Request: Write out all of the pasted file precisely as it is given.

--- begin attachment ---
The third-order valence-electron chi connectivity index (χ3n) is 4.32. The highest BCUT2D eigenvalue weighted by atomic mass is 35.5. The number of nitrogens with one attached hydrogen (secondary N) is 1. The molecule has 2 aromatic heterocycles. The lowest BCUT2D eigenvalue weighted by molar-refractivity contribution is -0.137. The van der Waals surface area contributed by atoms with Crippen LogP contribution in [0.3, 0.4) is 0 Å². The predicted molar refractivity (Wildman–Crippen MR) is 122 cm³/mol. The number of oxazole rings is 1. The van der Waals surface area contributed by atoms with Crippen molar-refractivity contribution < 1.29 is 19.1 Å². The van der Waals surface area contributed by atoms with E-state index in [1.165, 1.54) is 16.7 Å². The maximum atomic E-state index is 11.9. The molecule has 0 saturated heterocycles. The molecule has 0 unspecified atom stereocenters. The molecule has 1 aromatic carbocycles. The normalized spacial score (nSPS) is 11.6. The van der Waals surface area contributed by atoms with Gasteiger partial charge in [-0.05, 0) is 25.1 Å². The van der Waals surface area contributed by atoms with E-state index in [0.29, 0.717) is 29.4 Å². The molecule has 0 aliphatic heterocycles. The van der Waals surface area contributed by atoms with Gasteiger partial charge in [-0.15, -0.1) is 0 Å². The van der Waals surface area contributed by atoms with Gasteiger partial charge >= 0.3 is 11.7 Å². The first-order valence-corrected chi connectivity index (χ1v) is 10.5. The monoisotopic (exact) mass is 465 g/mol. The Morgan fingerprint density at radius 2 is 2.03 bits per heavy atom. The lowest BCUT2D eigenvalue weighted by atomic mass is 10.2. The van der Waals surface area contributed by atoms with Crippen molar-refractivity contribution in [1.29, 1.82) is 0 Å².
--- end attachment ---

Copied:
The third-order valence-electron chi connectivity index (χ3n) is 4.32. The highest BCUT2D eigenvalue weighted by atomic mass is 35.5. The number of nitrogens with one attached hydrogen (secondary N) is 1. The molecule has 2 aromatic heterocycles. The lowest BCUT2D eigenvalue weighted by molar-refractivity contribution is -0.137. The van der Waals surface area contributed by atoms with Crippen LogP contribution in [0.3, 0.4) is 0 Å². The predicted molar refractivity (Wildman–Crippen MR) is 122 cm³/mol. The number of oxazole rings is 1. The van der Waals surface area contributed by atoms with Crippen molar-refractivity contribution < 1.29 is 19.1 Å². The van der Waals surface area contributed by atoms with E-state index in [1.165, 1.54) is 16.7 Å². The maximum atomic E-state index is 11.9. The molecule has 0 saturated heterocycles. The molecule has 0 unspecified atom stereocenters. The molecule has 1 aromatic carbocycles. The normalized spacial score (nSPS) is 11.6. The van der Waals surface area contributed by atoms with Gasteiger partial charge in [-0.05, 0) is 25.1 Å². The van der Waals surface area contributed by atoms with E-state index in [0.29, 0.717) is 29.4 Å². The molecule has 0 aliphatic heterocycles. The van der Waals surface area contributed by atoms with Gasteiger partial charge in [-0.15, -0.1) is 0 Å². The van der Waals surface area contributed by atoms with Gasteiger partial charge >= 0.3 is 11.7 Å². The first-order valence-corrected chi connectivity index (χ1v) is 10.5. The monoisotopic (exact) mass is 465 g/mol. The Morgan fingerprint density at radius 2 is 2.03 bits per heavy atom. The lowest BCUT2D eigenvalue weighted by atomic mass is 10.2. The van der Waals surface area contributed by atoms with Crippen molar-refractivity contribution in [1.29, 1.82) is 0 Å².